Clothed in myth and legend and held in sacred awe by the Siouan Indian, Lake Okoboji and Spirit Lake had rested in seclusion for ages at the headwaters of the Little Sioux. To the red men these lakes had been a sort of Mecca, second only to the red pipestone quarry to the northwest, for the silent adoration and worship of the Spirit. Although the region had been little disturbed by the whites the Sioux were becoming uneasy as the frontier continued its westward advance. By the middle of the nineteenth century the meeting and clashing of the two races became more frequent.
This rivalry of the races was engendered by the white man's disregard of what the Indian held as sacred: it was embittered by the unstable policies of the government. Finally, in the early days of March, 1857, came one of those tragic events in the long series of misguided attempts to deal with the Indian and solve the problem of the frontier. In this terrible tragedy in the pioneer history of northwestern Iowa, the lives of more than forty white people were sacrificed. The Spirit Lake Massacre was the result of an Indian policy which has been characterized as vacillating, full of inconsistencies and incongruities, of experiments and failures. For the Sioux this policy had been the cause of frequent humiliation.
It must be frankly admitted that in dealing with the Indian the whites too often lost sight of the fact that the red man was really a human being, seeking to have his person as well as his rights respected. To compel the respect which his proud spirit demanded, he frequently resorted to massacre. In fact, an Indian was open to insults and abuse from his fellow tribesmen until he had killed a foe.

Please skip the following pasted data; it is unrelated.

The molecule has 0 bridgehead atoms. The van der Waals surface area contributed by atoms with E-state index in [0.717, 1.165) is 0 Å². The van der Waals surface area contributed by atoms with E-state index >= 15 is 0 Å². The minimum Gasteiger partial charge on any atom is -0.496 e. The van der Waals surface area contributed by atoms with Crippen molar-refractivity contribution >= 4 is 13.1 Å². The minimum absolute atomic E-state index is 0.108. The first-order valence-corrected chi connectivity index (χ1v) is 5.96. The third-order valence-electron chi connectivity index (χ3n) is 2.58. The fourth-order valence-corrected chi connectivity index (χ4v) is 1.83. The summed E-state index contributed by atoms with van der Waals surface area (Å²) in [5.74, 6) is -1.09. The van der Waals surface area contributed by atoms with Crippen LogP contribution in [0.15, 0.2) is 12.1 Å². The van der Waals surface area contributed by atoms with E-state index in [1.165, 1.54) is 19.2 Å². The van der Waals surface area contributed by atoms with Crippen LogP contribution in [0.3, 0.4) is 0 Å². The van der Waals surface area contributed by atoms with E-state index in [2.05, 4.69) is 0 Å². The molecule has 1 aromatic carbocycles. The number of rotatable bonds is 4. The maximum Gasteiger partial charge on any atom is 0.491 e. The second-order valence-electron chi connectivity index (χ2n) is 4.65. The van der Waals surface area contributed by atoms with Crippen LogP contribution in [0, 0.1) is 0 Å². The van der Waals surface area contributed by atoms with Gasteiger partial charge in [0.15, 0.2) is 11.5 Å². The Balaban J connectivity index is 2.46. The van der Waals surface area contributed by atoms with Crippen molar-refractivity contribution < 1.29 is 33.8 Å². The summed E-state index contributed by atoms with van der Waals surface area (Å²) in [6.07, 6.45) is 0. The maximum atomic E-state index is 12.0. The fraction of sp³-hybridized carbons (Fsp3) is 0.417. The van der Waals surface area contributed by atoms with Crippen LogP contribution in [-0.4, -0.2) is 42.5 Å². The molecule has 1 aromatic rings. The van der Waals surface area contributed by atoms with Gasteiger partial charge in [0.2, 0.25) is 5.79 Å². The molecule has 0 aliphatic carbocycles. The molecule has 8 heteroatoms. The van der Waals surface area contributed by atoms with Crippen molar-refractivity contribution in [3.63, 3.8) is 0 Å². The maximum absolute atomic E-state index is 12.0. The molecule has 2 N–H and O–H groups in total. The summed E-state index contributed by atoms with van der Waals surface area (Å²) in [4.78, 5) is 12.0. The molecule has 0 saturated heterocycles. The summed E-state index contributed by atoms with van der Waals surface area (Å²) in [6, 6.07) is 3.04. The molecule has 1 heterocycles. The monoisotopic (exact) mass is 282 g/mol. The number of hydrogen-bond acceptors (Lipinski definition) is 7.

To some extent the Indian appreciated his own inferiority, and he was expectantly on the alert to prevent being over-reached and deceived by the whites. Suspicious by nature, he became doubly so when his activities brought him into relation with another race. Unhappily he was not always wrong in his suspicions of the white man's deception, and many unpleasant border difficulties sprang from his attempts to match deception with deception. Physically superb, he too often had recourse to those physical means of redress that have marked the history of the frontier with tales of tragic revenge.
Accustomed to the matching of intellects, the whites frequently resorted to the stilted verbiage of treaties in their efforts to push the Indian farther toward the setting sun. In these treaties the red man found much cause for complaint—not so much in the strict wording of the documents themselves as in the management of affairs they induced. This too often exasperated and provoked the Indian.
To him the Iowa country was a paradise. Not only was it his home and hunting ground, but here centered much of the traditional lore of his tribe and race. Thus Iowa was doubly dear to him and worth his most determined effort to hold. As the wave of settlements advanced, the Indian was induced to sell—sometimes under circumstances provoking a strong suspicion of compulsion rather than voluntary agreement in the transfer. He felt instinctively that he had to retire, but in his racial pride he resented the necessity. He knew well the later traditions of his race, in the light of which he could foresee that in a very brief time force, which "comprises the elements of all Indian treaties," would be used to drive him from his domain.